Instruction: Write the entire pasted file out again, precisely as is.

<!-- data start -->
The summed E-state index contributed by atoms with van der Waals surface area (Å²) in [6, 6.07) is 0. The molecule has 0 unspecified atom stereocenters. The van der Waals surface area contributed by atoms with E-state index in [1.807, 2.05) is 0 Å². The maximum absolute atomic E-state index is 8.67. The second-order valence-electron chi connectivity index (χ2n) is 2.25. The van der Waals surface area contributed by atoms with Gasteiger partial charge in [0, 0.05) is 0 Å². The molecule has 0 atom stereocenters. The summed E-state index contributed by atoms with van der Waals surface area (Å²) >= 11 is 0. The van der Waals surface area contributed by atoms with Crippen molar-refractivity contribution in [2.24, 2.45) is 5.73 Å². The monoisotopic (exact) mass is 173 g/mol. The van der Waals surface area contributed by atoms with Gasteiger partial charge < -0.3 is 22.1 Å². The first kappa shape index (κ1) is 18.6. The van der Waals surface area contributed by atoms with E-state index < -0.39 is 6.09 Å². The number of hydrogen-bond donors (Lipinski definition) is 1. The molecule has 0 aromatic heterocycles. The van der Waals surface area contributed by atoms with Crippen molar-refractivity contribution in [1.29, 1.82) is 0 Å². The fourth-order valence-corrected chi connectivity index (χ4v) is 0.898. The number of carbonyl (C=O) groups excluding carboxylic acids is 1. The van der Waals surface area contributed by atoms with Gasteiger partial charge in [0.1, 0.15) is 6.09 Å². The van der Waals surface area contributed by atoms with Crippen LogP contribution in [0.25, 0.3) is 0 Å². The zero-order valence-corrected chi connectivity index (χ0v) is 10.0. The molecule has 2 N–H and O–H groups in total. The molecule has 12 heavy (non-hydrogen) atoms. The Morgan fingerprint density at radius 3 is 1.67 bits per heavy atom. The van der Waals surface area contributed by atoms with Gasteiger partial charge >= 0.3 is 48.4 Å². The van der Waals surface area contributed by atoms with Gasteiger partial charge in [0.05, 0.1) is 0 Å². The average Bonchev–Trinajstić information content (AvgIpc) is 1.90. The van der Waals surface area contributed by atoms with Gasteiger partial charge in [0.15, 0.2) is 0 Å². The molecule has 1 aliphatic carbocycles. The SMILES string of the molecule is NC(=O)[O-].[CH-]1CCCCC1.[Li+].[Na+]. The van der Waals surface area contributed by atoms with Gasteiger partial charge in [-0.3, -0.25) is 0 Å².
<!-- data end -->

The summed E-state index contributed by atoms with van der Waals surface area (Å²) in [6, 6.07) is 0. The molecule has 0 unspecified atom stereocenters. The van der Waals surface area contributed by atoms with E-state index in [1.807, 2.05) is 0 Å². The maximum absolute atomic E-state index is 8.67. The second-order valence-electron chi connectivity index (χ2n) is 2.25. The van der Waals surface area contributed by atoms with Gasteiger partial charge in [0, 0.05) is 0 Å². The molecule has 0 atom stereocenters. The summed E-state index contributed by atoms with van der Waals surface area (Å²) >= 11 is 0. The van der Waals surface area contributed by atoms with Crippen molar-refractivity contribution in [2.24, 2.45) is 5.73 Å². The monoisotopic (exact) mass is 173 g/mol. The van der Waals surface area contributed by atoms with Gasteiger partial charge < -0.3 is 22.1 Å². The first kappa shape index (κ1) is 18.6. The van der Waals surface area contributed by atoms with E-state index < -0.39 is 6.09 Å². The number of hydrogen-bond donors (Lipinski definition) is 1. The molecule has 0 aromatic heterocycles. The van der Waals surface area contributed by atoms with Crippen molar-refractivity contribution in [1.29, 1.82) is 0 Å². The fourth-order valence-corrected chi connectivity index (χ4v) is 0.898. The number of carbonyl (C=O) groups excluding carboxylic acids is 1. The van der Waals surface area contributed by atoms with Gasteiger partial charge in [0.1, 0.15) is 6.09 Å². The van der Waals surface area contributed by atoms with Crippen LogP contribution in [0.25, 0.3) is 0 Å². The zero-order valence-corrected chi connectivity index (χ0v) is 10.0. The molecule has 2 N–H and O–H groups in total. The molecule has 12 heavy (non-hydrogen) atoms. The Morgan fingerprint density at radius 3 is 1.67 bits per heavy atom. The van der Waals surface area contributed by atoms with Gasteiger partial charge >= 0.3 is 48.4 Å². The van der Waals surface area contributed by atoms with Gasteiger partial charge in [0.05, 0.1) is 0 Å². The average Bonchev–Trinajstić information content (AvgIpc) is 1.90. The van der Waals surface area contributed by atoms with Gasteiger partial charge in [0.15, 0.2) is 0 Å². The molecule has 1 aliphatic carbocycles. The SMILES string of the molecule is NC(=O)[O-].[CH-]1CCCCC1.[Li+].[Na+]. The van der Waals surface area contributed by atoms with Gasteiger partial charge in [-0.3, -0.25) is 0 Å².